Daily Brief

Paying back the overdraft

UK government borrowing halves

The UK government new borrowing requirements more than halved (during 2021-22) from the previous year, as the economy rebounded from that first difficult year of COVID. In that year, government borrowing was at a record, eye-watering £317.6bn. So, last years initial estimates of around £151.8bn reflect a healthy improvement, but are somewhat worse than the previous office for Budget Responsibly (OBR) estimate of around £128.8bn, released in March. However, the number-crunching department tell us that with strong tax receipts forthcoming, the initial estimated (£151.8bn) figure for 21-22 should improve significantly, and may bring the borrowing back down toward the OBR’s initial March estimated figures.

 

Sunak to offer more help?

This could be good news for the chancellor, and perhaps even better news for the public, as Rishi Sunak could still have some wiggle room left to get the chequebook out and deliver some much-needed relief down the road. Despite this, and in a statement released after the publication, Sunak appeared to pour cold water on this notion, preferring to highlight the support he had already offered. Perhaps he did this after having one eye on the monthly borrowing this March, which at £18.1bn, was the second highest month on record, or even the government’s debt interest payments, which reached an overdraft-busting £70bn last year.

 

No more MOT’s?

In fairness, the government have been discussing (behind closed doors) ways of looking to help combat the huge rise on the cost of living. Leaked details of the ongoing discussion suggest that they have considered measures including scrapping the annual MOT requirements for cars, as well as other measures that could help mitigate childcare costs.

 

Still no joy for the pound

The pound took no positivity from the UK government data, and GBP/USD slipped for a fourth straight day. Those dominant factors of diminishing BoE rate hike hopes, and a bullish Fed, coupled with a broader risk-off mood in markets, combined to help drive GBP/USD below 1.2700, and almost touching 1.2550, as the pair went looking for a new yearly low. GBP/EUR slipped back under 1.1900, but the move lower was far more contained once again, and has settled around 1.1850 for now.

 

Kazaks still likes July

The ECB’s first, much anticipated, interest rate hike in more than a decade could finally come in July, according to policymaker, Martins Kazaks. Admittedly, he said the same thing last week, but he did go on to say that ‘two to three rates hikes priced by markets are quite reasonable’. So, the message from the ECB looks to be homing in on a July move, and then another again in September. EUR/USD took no comfort from the news, as the greenback dominated proceedings here once again. EUR/USD slipped back under 1.0630, briefly breaking below the March 2020 low.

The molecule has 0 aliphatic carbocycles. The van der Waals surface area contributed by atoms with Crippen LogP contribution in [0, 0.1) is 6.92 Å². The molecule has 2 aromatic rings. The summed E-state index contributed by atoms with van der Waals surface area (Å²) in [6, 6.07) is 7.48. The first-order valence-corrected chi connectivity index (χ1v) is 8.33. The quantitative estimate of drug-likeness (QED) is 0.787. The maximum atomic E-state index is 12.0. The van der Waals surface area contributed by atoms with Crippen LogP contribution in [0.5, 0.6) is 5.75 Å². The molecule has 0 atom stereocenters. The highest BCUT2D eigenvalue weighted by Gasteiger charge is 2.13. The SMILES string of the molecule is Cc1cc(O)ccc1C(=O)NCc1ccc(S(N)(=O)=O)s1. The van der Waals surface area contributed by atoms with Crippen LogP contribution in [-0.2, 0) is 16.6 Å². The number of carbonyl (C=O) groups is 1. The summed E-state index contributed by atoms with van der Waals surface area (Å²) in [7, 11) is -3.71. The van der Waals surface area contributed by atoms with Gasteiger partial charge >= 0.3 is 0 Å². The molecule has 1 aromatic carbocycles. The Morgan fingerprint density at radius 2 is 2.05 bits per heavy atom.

Durable Goods, not bad

The latest U.S Durable Goods Orders for March jumped by 0.8%, just missing estimates of 1%. Break the report down, and the numbers looked healthy enough. The news certainly didn’t rain on the dollar’s parade, and the dollar index (DXY) moved up to 101.80. Bucking the trend (again) has been USD/JPY, which slipped back toward 127.00, representing a one-week low. Whilst there is an element of risk-aversion driving the pullback (JPY strength), a better explanation might be markets squaring long USD exposures ahead of tomorrow’s key BoJ policy decision.

 

Australian Inflation surges

The latest Australian inflation figures, released overnight, showed that the quarterly Consumer Price Index had risen to 2.1%, much higher than the market expectation at around 1.7%, and marking a 20 year high in the process. The single biggest increase came from fuel prices, which moved up 35% throughout the past year. Responding to the numbers, Australian Treasurer, Josh Frydenberg, said that Australia was ‘not immune to international pressures driving-up inflation’. The news gave AUD/USD a boost as markets considers whether the RBA might be forced to hike rates before next month’s election, with the pair moving sharply back up towards 0.7200 overnight.

 

What else is happening today?

ECB President, Christine Lagarde, is speaking (twice) later today, as well as the BoC’s Macklem and Rogers. Markets will be eyeing Lagarde’s comments in particular. On the data front, the latest US Pending Home Sales (Mar) are set for publication. The latest Japanese Industrial Production and Retail Trade data is out just before midnight.

 

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